Olympics bosses try to avoid paying bands
Organisers of the London Olympics are trying to make professional musicians perform for free – using the tired old excuse they should “do it for the exposure.”
Management committee Locog are already a laughing stock in rock music quarters after asking whether long-dead Who drummer Keith Moon was available to appear at the event.
And they recently drew the ire of live music fans by confirming all acts who play at the opening and closing events in London will be miming.
Bands including Paul McCartney, the Stereophonics, Snow Patrol and Duran Duran have been confirmed to play, while the Sex Pistols, the Who and Paul Rodgers all declined.
Now the fatcat bosses are being criticised for spending £11billion on the international athletics event – more than the already-extended £9.3billion they were allowed to spend.
And instead of trying to renegotiate “bad deals for the taxpayer” including paying double the agreed amount for security arrangements, Locog appears to be trying to save cash by ripping off professional musicians.
Corporate Watch say they’ve seen an email which instructs Locog staff not to spend money on music “across the board.”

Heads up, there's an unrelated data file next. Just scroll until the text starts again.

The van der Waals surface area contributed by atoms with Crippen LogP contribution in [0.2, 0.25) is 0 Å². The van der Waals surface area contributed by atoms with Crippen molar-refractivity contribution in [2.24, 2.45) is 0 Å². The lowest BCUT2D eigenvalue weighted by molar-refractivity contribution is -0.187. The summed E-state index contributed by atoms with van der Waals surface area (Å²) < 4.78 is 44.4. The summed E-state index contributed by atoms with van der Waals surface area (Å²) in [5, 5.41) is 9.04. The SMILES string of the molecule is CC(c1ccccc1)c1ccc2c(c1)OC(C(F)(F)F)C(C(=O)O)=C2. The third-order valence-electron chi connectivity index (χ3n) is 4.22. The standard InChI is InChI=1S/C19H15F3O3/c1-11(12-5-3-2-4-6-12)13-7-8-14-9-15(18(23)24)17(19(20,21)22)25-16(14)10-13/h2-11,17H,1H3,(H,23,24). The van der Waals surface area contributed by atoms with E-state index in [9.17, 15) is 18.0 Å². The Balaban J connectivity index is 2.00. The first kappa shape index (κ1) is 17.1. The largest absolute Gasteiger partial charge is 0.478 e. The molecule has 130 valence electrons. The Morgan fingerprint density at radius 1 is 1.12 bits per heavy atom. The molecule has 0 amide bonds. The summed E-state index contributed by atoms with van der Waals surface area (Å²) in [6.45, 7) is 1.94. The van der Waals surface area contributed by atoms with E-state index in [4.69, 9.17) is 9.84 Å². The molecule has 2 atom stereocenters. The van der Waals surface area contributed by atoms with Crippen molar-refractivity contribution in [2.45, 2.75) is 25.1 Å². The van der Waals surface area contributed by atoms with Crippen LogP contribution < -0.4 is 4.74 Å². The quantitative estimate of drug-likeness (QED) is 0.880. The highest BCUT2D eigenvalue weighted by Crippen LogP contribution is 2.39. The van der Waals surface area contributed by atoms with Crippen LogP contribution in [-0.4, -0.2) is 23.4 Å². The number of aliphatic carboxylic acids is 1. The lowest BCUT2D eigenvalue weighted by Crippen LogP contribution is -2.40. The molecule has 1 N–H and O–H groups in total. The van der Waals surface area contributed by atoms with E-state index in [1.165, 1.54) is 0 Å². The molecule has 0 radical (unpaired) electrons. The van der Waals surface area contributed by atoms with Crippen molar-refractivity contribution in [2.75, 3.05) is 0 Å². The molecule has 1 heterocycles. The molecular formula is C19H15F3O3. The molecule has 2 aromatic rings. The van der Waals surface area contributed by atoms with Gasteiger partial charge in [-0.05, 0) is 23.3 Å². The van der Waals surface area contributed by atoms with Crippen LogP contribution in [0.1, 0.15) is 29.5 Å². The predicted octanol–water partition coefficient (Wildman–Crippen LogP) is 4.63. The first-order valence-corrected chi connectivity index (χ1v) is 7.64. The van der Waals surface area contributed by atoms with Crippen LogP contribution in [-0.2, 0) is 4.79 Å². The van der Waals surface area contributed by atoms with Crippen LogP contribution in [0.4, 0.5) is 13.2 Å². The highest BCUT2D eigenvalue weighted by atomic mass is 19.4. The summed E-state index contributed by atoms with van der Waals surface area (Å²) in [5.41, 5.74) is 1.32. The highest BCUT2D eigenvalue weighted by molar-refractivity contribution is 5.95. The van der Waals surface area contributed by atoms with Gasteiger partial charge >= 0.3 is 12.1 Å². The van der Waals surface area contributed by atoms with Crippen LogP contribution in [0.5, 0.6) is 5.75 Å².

One performer reports: “Locog said they were really keen for us play on major stages at different events. We replied quoting our normal fees. After months of meeting they offered us a raft of gigs – but said it was policy not to pay any musicians for performing.
“They should stop trying to capitalise on the image of the Olympics and pay a fair rate for our services.”
Another source said they’d been asked to sign a contract agreeing they were volunteering and there was no obligation to pay them.
A spokesman for the Musicians Union says they’re investigating the reports, adding: “If it turns out to be true then it flies in the face of assurances we’ve been given. It would appear to be a breach of the Principles of Cooperation that LOCOG agreed with trade unions.”
The 2012 Olympic Games take place in London between July 27 and August 12.